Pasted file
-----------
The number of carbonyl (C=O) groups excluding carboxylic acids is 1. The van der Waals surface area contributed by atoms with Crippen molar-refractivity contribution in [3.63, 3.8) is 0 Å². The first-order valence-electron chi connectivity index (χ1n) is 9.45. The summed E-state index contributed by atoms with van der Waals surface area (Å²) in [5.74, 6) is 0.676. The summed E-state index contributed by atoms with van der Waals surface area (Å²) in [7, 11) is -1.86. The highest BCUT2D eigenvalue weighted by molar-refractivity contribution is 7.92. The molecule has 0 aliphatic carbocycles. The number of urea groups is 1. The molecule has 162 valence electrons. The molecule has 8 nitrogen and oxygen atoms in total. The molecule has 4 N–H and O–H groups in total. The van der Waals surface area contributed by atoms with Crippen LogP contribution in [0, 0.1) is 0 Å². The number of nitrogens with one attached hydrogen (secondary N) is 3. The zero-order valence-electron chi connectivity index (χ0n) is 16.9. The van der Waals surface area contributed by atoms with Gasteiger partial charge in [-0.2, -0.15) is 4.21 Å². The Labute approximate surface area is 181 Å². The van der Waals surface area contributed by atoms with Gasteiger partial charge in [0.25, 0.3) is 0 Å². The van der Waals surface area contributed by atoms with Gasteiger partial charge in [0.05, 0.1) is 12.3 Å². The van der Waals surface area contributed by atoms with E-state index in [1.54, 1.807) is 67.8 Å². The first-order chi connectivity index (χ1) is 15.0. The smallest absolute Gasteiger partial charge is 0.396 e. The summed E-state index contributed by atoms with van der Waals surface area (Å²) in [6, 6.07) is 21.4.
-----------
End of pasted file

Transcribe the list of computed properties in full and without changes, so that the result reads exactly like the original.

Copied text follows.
The number of carbonyl (C=O) groups excluding carboxylic acids is 1. The van der Waals surface area contributed by atoms with Crippen molar-refractivity contribution in [3.63, 3.8) is 0 Å². The first-order valence-electron chi connectivity index (χ1n) is 9.45. The summed E-state index contributed by atoms with van der Waals surface area (Å²) in [5.74, 6) is 0.676. The summed E-state index contributed by atoms with van der Waals surface area (Å²) in [7, 11) is -1.86. The highest BCUT2D eigenvalue weighted by molar-refractivity contribution is 7.92. The molecule has 0 aliphatic carbocycles. The number of urea groups is 1. The molecule has 162 valence electrons. The molecule has 8 nitrogen and oxygen atoms in total. The molecule has 4 N–H and O–H groups in total. The van der Waals surface area contributed by atoms with Crippen LogP contribution in [0, 0.1) is 0 Å². The number of nitrogens with one attached hydrogen (secondary N) is 3. The zero-order valence-electron chi connectivity index (χ0n) is 16.9. The van der Waals surface area contributed by atoms with Gasteiger partial charge in [-0.2, -0.15) is 4.21 Å². The Labute approximate surface area is 181 Å². The van der Waals surface area contributed by atoms with Gasteiger partial charge in [0.25, 0.3) is 0 Å². The van der Waals surface area contributed by atoms with Gasteiger partial charge in [0.05, 0.1) is 12.3 Å². The van der Waals surface area contributed by atoms with E-state index in [1.54, 1.807) is 67.8 Å². The first-order chi connectivity index (χ1) is 15.0. The smallest absolute Gasteiger partial charge is 0.396 e. The summed E-state index contributed by atoms with van der Waals surface area (Å²) in [6, 6.07) is 21.4.